Holy time. Holy space. Holy work.
We know about holy time. We love time to get away from the craziness of our lives. Shabbat is a time to stop, to breathe, to celebrate what we have. It is a time to connect with ourselves, our community, and perhaps even with God.
We know about holy space – our sanctuaries and our homes are both sacred centers in Judaism. As part of Torah Yoga, we come to this holy space to celebrate holy time and to celebrate ourselves.
We know about holy time and holy space. We know less about holy work. Yet the book of Leviticus is filled with a description of it. It tells us when to offer sacrifices, where to offer sacrifices, and how to offer sacrifices. According to Webster’s, to sacrifice is to surrender something for the sake of something else. As we engage in Yoga, we think about sacrifice. For whom do we sacrifice? For what do we sacrifice? Are the sacrifices we are making serving a greater goal or are they empty?
Like the holy work of the ancient temple, yoga requires sacrifice. It requires getting up early and bringing our bodies and souls to this place. It requires patience in allowing our bodies to grow more flexible each week. It requires pushing our bodies at times and confronting challenges so that we can arrive to a stronger place and space in our lives. So much of our lives is about making sacrifices – of giving something up to achieve something greater. “To be great,” it is said, “you must be willing at any moment to sacrifice what you are for what you will become”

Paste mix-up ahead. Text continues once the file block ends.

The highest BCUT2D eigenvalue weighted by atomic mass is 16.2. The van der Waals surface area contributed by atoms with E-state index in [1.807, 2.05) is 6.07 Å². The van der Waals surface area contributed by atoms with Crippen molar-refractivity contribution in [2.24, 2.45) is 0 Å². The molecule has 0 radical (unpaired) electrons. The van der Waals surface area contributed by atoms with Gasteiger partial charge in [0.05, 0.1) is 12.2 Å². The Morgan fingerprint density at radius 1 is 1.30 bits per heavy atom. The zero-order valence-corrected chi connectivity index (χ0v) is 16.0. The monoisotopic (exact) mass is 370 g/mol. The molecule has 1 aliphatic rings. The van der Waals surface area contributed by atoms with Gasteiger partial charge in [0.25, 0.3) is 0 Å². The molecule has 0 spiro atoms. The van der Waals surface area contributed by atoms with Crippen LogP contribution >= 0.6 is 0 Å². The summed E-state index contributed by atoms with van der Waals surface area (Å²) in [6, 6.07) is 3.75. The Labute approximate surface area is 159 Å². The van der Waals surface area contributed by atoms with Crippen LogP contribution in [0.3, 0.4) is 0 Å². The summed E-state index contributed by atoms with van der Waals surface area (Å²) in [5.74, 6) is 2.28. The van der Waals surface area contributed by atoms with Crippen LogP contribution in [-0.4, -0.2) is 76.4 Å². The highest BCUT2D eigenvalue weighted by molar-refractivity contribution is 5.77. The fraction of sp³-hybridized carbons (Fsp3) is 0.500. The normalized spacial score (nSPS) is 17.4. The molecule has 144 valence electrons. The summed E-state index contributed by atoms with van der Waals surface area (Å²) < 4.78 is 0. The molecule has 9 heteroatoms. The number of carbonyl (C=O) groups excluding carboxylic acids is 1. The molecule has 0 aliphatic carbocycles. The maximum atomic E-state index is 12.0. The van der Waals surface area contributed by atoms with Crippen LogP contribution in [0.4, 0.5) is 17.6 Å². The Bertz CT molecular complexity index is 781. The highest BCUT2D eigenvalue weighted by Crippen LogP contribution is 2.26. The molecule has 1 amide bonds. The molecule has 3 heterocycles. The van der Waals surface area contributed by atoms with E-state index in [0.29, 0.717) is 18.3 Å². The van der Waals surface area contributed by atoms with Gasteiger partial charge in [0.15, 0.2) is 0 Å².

This week’s text from Torah offers many powerful lessons surrounding the ancient art of sacrifice. In Leviticus, our sacrifices are open to all – to the rich and the poor. If you had means you offered a goat, if you were limited you presented to God a pigeon. Our tradition teaches that even if you have nothing, you can always give of yourself. People bring what they are able.
Similarly, in yoga, we each bring what we are able – our flexibility, our experiences, our willingness to stretch ourselves farther. In Leviticus, our offerings need to be without blemish. They need to be as perfect as we can make them. Similarly in yoga we bring our best selves to this place and celebrate who we are.
“True love is sacrifice,” the spiritual leader Vaswani taught. “It is in giving, not in getting; in losing, not in gaining; in realizing, not in possessing, that we love.”